The University of Georgia, Department of History
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Advice to Students Seeking References or Recommendations

Anthony Grafton, "Letters of Recommendation: Some Songs of Experience," AHA Perspectives, October 2007:

"One point needs special emphasis. Those who ask for letters of recommendation, as well as those who provide them, should think carefully about what they are doing. It's always most effective to ask the scholars and teachers who know you best—rather than those who may seem more famous—to write on your behalf. It's always important to make this request well in advance of deadlines, and, if you are on the same continent as the letter-writer, to provide clear addresses (or, even better, stamped and addressed envelopes). As your career develops, moreover, you should continue to ask yourself if your referees are the ones who serve you best. If you never contact someone except to ask for a recommendation, you should think again. Someone who plays no active role in your intellectual life is not the logical person to assess your accomplishments and convey to others what you do particularly well. It is always the responsibility of the one asking for recommendations to provide up-to-date curricula vitae, copies of recent work, and other information that can enable a letter-writer to refresh his or her work."
Robert Darnton, "Letters of Recommendation: Problems and Practices" Ibid.:
"Recommendations for graduate students demand special care. They should include specific references to scholarly work and enough description of the candidate's personal qualities to make him or her stand out as an individual. Owing to the general inflation, an informal code has evolved. Phrases such as ‘diligent’ or ‘hard-working’ tend to mean ‘mediocre’ or ‘pedestrian.’ You should be careful in using them, and you can reinforce the credibility of your remarks by comparing the candidate to others or indicating his or her relative ability: ‘among the best students I have taught’ or ‘one of the top three students I have encountered during the last decade.’ Many universities keep placement folders for their graduate students. In that case, you may prefer to write one, all-purpose letter and to add specific letters as occasions arise. Of course, job recommendations should include an assessment of the candidate's scholarship. On the whole, it is better to be relatively brief. The recipients of the letter will have received examples of the work and will be able to make their own judgments. But it is important to indicate the originality and importance of the scholarship by putting it in the context of other work."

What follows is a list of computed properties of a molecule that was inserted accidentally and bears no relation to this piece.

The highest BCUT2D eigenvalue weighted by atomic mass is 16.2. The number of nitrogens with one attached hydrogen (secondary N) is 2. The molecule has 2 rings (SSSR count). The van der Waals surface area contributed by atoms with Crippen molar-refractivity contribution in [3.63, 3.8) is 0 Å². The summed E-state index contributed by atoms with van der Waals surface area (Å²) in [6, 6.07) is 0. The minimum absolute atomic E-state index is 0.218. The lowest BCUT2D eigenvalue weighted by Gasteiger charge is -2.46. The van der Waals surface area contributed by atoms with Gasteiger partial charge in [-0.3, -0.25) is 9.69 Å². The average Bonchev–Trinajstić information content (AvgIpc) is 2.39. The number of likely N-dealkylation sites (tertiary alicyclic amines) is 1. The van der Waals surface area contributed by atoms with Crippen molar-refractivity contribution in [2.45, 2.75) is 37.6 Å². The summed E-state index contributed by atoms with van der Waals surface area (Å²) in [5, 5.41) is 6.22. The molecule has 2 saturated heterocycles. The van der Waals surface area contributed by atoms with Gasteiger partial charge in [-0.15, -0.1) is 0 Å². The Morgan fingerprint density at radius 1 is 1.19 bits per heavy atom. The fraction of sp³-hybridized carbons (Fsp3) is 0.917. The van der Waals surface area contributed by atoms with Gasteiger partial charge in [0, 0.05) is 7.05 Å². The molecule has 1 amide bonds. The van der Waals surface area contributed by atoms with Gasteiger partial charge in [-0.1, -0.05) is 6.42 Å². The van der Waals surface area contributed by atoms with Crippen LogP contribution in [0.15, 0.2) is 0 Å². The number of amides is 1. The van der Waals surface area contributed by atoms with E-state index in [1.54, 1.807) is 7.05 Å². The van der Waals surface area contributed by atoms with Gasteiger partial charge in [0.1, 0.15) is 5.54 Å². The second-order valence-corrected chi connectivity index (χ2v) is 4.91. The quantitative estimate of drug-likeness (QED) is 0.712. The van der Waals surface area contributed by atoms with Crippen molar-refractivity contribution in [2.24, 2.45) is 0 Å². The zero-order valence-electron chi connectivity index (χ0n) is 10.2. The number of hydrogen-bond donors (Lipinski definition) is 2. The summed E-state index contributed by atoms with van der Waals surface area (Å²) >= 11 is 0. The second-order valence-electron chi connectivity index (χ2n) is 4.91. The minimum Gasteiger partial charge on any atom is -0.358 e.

Paula Findlen, "Letters of Recommendation: The Art and the Science" Ibid.
" Writing a letter of recommendation is an art form. A good letter should be detailed enough to indicate your specific knowledge and assessment of this person's work. It should also reflect your knowledge of the field in general, helping readers (who often are not specialists) to understand how this definitive archival exploration of subject X or Y fits into both classic perspectives and current trends in the area of historical inquiry. What is this historian trying to accomplish? How is he or she doing it? What are the prospective outcomes of this work? If they aren't yet done with the dissertation, how much is written, and realistically when can the rest be completed?

Having begun with research, I will remind readers that even research universities hire the most promising teachers. If this person has worked with you as a teaching assistant or you have collaborated closely on other teaching projects, I want your impressions of their teaching abilities and interactions with undergraduates. Have they taught broadly and at different levels? Can they think beyond their research and transform it into an exciting set of special topics to complement broader surveys?

Finally, I want your impression of the kind of colleague this person will make. You know the applicant far better than I do. Without being inappropriately personal, I would like to hear your thoughts about what they can offer my department or residential fellowship program."

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The University of Georgia Franklin College of Arts and Sciences Department of History